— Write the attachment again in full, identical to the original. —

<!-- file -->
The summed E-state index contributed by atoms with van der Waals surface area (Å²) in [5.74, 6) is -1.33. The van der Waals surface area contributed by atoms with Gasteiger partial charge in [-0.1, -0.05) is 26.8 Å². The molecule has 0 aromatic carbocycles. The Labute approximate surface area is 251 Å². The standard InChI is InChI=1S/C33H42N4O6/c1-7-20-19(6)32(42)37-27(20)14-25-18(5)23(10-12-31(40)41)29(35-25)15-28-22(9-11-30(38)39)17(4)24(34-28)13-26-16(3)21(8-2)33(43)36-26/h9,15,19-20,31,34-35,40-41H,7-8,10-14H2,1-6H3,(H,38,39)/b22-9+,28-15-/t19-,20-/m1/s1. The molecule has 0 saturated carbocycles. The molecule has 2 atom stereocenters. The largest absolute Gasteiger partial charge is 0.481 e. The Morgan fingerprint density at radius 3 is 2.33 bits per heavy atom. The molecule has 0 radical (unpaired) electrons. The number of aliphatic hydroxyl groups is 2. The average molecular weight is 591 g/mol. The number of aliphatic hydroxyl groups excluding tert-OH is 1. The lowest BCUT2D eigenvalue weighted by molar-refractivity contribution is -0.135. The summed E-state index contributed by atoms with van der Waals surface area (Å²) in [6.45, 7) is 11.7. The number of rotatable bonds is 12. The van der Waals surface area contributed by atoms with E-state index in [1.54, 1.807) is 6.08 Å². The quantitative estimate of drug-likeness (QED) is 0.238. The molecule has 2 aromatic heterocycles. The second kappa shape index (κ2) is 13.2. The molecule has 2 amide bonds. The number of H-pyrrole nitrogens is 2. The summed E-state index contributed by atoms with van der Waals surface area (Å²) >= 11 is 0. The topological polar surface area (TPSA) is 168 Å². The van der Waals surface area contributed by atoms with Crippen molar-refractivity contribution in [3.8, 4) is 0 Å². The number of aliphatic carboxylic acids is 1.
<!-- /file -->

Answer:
The summed E-state index contributed by atoms with van der Waals surface area (Å²) in [5.74, 6) is -1.33. The van der Waals surface area contributed by atoms with Gasteiger partial charge in [-0.1, -0.05) is 26.8 Å². The molecule has 0 aromatic carbocycles. The Labute approximate surface area is 251 Å². The standard InChI is InChI=1S/C33H42N4O6/c1-7-20-19(6)32(42)37-27(20)14-25-18(5)23(10-12-31(40)41)29(35-25)15-28-22(9-11-30(38)39)17(4)24(34-28)13-26-16(3)21(8-2)33(43)36-26/h9,15,19-20,31,34-35,40-41H,7-8,10-14H2,1-6H3,(H,38,39)/b22-9+,28-15-/t19-,20-/m1/s1. The molecule has 0 saturated carbocycles. The molecule has 2 atom stereocenters. The largest absolute Gasteiger partial charge is 0.481 e. The Morgan fingerprint density at radius 3 is 2.33 bits per heavy atom. The molecule has 0 radical (unpaired) electrons. The number of aliphatic hydroxyl groups is 2. The average molecular weight is 591 g/mol. The number of aliphatic hydroxyl groups excluding tert-OH is 1. The lowest BCUT2D eigenvalue weighted by molar-refractivity contribution is -0.135. The summed E-state index contributed by atoms with van der Waals surface area (Å²) in [6.45, 7) is 11.7. The number of rotatable bonds is 12. The van der Waals surface area contributed by atoms with E-state index in [1.54, 1.807) is 6.08 Å². The quantitative estimate of drug-likeness (QED) is 0.238. The molecule has 2 aromatic heterocycles. The second kappa shape index (κ2) is 13.2. The molecule has 2 amide bonds. The number of H-pyrrole nitrogens is 2. The summed E-state index contributed by atoms with van der Waals surface area (Å²) >= 11 is 0. The topological polar surface area (TPSA) is 168 Å². The van der Waals surface area contributed by atoms with Crippen molar-refractivity contribution in [3.8, 4) is 0 Å². The number of aliphatic carboxylic acids is 1.